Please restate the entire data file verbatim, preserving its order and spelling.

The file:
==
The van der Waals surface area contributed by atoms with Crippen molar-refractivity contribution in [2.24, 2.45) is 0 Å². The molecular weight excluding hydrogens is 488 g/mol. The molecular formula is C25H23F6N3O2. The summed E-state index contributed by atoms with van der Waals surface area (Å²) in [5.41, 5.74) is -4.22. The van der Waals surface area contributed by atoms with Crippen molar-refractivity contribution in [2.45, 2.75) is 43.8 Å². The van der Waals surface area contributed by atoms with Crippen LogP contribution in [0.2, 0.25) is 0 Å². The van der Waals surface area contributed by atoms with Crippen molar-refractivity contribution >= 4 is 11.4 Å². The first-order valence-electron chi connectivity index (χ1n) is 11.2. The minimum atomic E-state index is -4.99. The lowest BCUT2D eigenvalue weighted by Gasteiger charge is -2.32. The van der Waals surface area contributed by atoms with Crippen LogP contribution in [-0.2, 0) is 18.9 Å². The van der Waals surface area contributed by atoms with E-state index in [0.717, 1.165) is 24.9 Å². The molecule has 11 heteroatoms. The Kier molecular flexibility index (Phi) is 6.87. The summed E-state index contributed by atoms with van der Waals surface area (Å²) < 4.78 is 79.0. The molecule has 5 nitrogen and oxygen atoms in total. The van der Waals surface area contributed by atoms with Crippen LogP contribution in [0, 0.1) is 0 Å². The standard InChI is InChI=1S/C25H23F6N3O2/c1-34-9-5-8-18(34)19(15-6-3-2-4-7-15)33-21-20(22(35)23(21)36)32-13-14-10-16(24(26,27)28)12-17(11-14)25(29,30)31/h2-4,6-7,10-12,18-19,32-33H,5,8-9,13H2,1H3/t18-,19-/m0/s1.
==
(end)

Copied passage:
The van der Waals surface area contributed by atoms with Crippen molar-refractivity contribution in [2.24, 2.45) is 0 Å². The molecular weight excluding hydrogens is 488 g/mol. The molecular formula is C25H23F6N3O2. The summed E-state index contributed by atoms with van der Waals surface area (Å²) in [5.41, 5.74) is -4.22. The van der Waals surface area contributed by atoms with Crippen molar-refractivity contribution in [2.45, 2.75) is 43.8 Å². The van der Waals surface area contributed by atoms with Crippen LogP contribution in [0.2, 0.25) is 0 Å². The van der Waals surface area contributed by atoms with Crippen molar-refractivity contribution >= 4 is 11.4 Å². The first-order valence-electron chi connectivity index (χ1n) is 11.2. The minimum atomic E-state index is -4.99. The lowest BCUT2D eigenvalue weighted by Gasteiger charge is -2.32. The van der Waals surface area contributed by atoms with Crippen LogP contribution in [-0.2, 0) is 18.9 Å². The van der Waals surface area contributed by atoms with E-state index in [0.717, 1.165) is 24.9 Å². The molecule has 11 heteroatoms. The Kier molecular flexibility index (Phi) is 6.87. The summed E-state index contributed by atoms with van der Waals surface area (Å²) < 4.78 is 79.0. The molecule has 5 nitrogen and oxygen atoms in total. The van der Waals surface area contributed by atoms with Crippen LogP contribution in [0, 0.1) is 0 Å². The standard InChI is InChI=1S/C25H23F6N3O2/c1-34-9-5-8-18(34)19(15-6-3-2-4-7-15)33-21-20(22(35)23(21)36)32-13-14-10-16(24(26,27)28)12-17(11-14)25(29,30)31/h2-4,6-7,10-12,18-19,32-33H,5,8-9,13H2,1H3/t18-,19-/m0/s1.